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* Burton's Anatomy of MELANcho- Dacars is not dangerus, hir talke is no
LY. Part ii. 5. 2. pag. 232. fol. Oxon. 1624. There is an older edition in quarto.
Viz. Tit. A. xxiv. MSS. Cott. (See supr. p. 284.) I will here cite a few lines.
Hawarde is not haugte, but of such smylynge cheare,
That wolde alure eche gentill harte, hir love to holde fulle deare:
thinge coye, Hir noble stature may compare with Hector's wyfe of Troye, &c.
At the end, “Finis R. E.” I have a faint recollection, that some of Edwards's songs are in a poetical miscellany, printed by T. Colwell in 1567, or 1568. “Newe So: “nettes and pretty pamphlettes, &c."
If I should be thought to have been disproportionately prolix in speaking of Edwards, I would be understood to have partly intended a tribute of respect to the memory of a poet, who is one of the earliest of our dramatic writers after the refor
BOUT the same time flourished Thomas Tusser, one of our earliest didaćtic poets, in a science of the highest utility, and which produced one of the most beautiful poems of antiquity. The vicissitudes of this man's life have uncommon variety and novelty for the life of an author, and his history conveys some curious traces of the times as well as of himself. He seems to have been alike the sport of fortune, and a dupe to his own discontented disposition and his perpetual propensity to change of situation. He was born of an antient family, about the year 1523, at Rivenhall in Essex; and was placed as a chorister, or fingingboy, in the collegiate chapel of the castle of Wallingford in Berkshire". Having a fine voice, he was impressed from Wallingford college into the king's chapel. Soon afterwards he was admitted into the choir of saint Paul's cathedral in London; where he made great improvements under the instruction of John Redford the organist, a famous musician. He was next sent to Eton-school, where, at one chastisement, he received fifty-three stripes of the rod, from the severe but celebrated master Nicholas Udall". His academical education was at Trinity-hall in Cambridge: but Hatcher affirms, that he was from Eton admitted a scholar of King's college in that university, under the year 1543°. From the university he was called up to court by his fingular and generous patron William lord Paget, in whose family he appears to have been a retainer". In this department he lived ten years: but being disgusted with the vices, and wearied with the quarrels of the courtiers, he retired into the country, and embraced the profession of a farmer, which he successively pračtised at Ratwood in Sussex, Ipswich in Suffolk, Fairstead in Essex, Norwich, and other places". Here his patrons were fir Richard Southwell', and Salisbury dean of Norwich. Under the latter he procured the place of a finging-man in Norwich cathedral. At length, having perhaps too much philosophy and too little experience to succeed in the business of agriculture, he returned to London: but the plague drove him away from town, and he took shelter at Trinity college in Cambridge. Without a tinéture of careless imprudence, or vicious extragance, this desultory charaćter seems to have thrived in no vocation. Fuller says, that his stone, which gathered no moss, was the stone of Sisyphus. His plough and his poetry were alike unprofitable. He was by turns a fiddler and a farmer, a grasier and a poet with equal success. He died very aged at London in 1580, and was buried in saint Mildred's church in the Poultry". Some of these circumstances, with many others of less consequence, are related by himself in one of his pieces, entitled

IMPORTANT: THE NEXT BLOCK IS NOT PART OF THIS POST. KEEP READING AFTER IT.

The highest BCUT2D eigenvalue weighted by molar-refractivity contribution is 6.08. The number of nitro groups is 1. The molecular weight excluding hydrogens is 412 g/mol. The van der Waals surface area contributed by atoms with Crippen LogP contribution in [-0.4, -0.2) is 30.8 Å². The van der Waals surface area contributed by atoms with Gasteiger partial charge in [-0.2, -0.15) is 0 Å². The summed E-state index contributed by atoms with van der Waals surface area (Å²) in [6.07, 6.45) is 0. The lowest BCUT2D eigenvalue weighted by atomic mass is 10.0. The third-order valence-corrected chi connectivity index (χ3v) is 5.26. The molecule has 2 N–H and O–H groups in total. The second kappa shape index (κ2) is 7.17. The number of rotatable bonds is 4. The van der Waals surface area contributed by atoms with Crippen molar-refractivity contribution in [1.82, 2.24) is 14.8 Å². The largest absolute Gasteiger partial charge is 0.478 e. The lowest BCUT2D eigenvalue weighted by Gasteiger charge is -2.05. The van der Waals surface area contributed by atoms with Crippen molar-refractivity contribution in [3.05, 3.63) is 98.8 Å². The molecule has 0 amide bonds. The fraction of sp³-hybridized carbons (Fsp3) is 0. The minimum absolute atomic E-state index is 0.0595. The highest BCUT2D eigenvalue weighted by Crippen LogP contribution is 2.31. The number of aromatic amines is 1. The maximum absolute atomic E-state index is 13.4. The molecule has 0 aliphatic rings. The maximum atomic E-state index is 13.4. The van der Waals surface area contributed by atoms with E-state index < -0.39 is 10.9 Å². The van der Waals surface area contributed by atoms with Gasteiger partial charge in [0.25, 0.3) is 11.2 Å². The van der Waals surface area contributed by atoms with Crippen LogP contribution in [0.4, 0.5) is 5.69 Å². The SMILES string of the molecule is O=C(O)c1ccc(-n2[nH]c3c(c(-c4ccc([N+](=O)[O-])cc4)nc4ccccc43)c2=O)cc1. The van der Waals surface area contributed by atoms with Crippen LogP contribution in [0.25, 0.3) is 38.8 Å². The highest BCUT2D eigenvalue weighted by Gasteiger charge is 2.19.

* This chapel had a dean, fix preben- lars. Thirty-five lines of one of them daries, six clerks, and four choristers. It are quoted in Wilson's Arts of Logike, was dissolved in 1549. edit. 1567. fol. 67. a. “Suete m.aistresse
* Udall's English interludes, mentioned “whereas, &c.” above, were perhaps written for his scho
the AUTHoR's Life, as follows.
* MSS. Catal. Praepos. Soc. Schol, Coll. Regal. Cant.
* Our author’s Hus BAN or le is dedicated to his son Lord Thomas Paget of Beaudesert, fol. 7. ch. ii. edit. ut infr.
* In Peacham’s MIN E R v A, a book of emblems printed in 1612, there is the device of a whetstone and a scythe with these lines, fol. 61. edit. 4to.
They tell me, Tussex, when thou wert alive,
And hadst for profit turned euery stone,
Where ere thou canest thou could it neuer
Though heereto best couldst counsel every
. Wherein afresh thou liust among vs here.
So like thy selfe a number more are wont,
When thy themselues are like the whet
stone blunt, &c.
* See Life of siR THoMA's Pope, 2d edit. p. 218.
* See his Epitaph in Stowe's Surv. Lon D. p. 474. edit. 1618. 4to. And Fuller's Wo RTH 1 es, p. 334.